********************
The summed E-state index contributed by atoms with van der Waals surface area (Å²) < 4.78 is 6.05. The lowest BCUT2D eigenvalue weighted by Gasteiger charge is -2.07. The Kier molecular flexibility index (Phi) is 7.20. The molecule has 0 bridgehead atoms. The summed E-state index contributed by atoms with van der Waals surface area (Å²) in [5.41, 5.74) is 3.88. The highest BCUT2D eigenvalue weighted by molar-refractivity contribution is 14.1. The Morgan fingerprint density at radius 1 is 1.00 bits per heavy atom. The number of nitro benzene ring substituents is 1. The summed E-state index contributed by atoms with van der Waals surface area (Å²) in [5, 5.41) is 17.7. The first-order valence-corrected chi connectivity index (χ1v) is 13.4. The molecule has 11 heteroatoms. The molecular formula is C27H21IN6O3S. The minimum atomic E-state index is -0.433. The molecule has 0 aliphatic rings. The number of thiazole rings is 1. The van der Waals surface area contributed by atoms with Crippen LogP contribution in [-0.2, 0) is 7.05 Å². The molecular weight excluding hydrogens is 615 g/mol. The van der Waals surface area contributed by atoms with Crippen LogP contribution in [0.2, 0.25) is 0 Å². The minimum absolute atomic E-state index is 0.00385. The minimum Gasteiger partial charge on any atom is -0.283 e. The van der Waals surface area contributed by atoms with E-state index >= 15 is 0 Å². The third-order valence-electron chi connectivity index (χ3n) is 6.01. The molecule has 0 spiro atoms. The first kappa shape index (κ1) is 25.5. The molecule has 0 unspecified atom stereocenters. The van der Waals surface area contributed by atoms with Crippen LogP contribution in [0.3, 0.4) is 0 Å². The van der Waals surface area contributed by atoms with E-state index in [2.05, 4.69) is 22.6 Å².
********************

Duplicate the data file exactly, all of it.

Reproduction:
The summed E-state index contributed by atoms with van der Waals surface area (Å²) < 4.78 is 6.05. The lowest BCUT2D eigenvalue weighted by Gasteiger charge is -2.07. The Kier molecular flexibility index (Phi) is 7.20. The molecule has 0 bridgehead atoms. The summed E-state index contributed by atoms with van der Waals surface area (Å²) in [5.41, 5.74) is 3.88. The highest BCUT2D eigenvalue weighted by molar-refractivity contribution is 14.1. The Morgan fingerprint density at radius 1 is 1.00 bits per heavy atom. The number of nitro benzene ring substituents is 1. The summed E-state index contributed by atoms with van der Waals surface area (Å²) in [5, 5.41) is 17.7. The first-order valence-corrected chi connectivity index (χ1v) is 13.4. The molecule has 11 heteroatoms. The molecular formula is C27H21IN6O3S. The minimum atomic E-state index is -0.433. The molecule has 0 aliphatic rings. The number of thiazole rings is 1. The van der Waals surface area contributed by atoms with Crippen LogP contribution in [-0.2, 0) is 7.05 Å². The molecular weight excluding hydrogens is 615 g/mol. The van der Waals surface area contributed by atoms with Crippen LogP contribution in [0.2, 0.25) is 0 Å². The minimum absolute atomic E-state index is 0.00385. The minimum Gasteiger partial charge on any atom is -0.283 e. The van der Waals surface area contributed by atoms with E-state index >= 15 is 0 Å². The third-order valence-electron chi connectivity index (χ3n) is 6.01. The molecule has 0 spiro atoms. The first kappa shape index (κ1) is 25.5. The molecule has 0 unspecified atom stereocenters. The van der Waals surface area contributed by atoms with Crippen LogP contribution in [0.3, 0.4) is 0 Å². The van der Waals surface area contributed by atoms with E-state index in [2.05, 4.69) is 22.6 Å².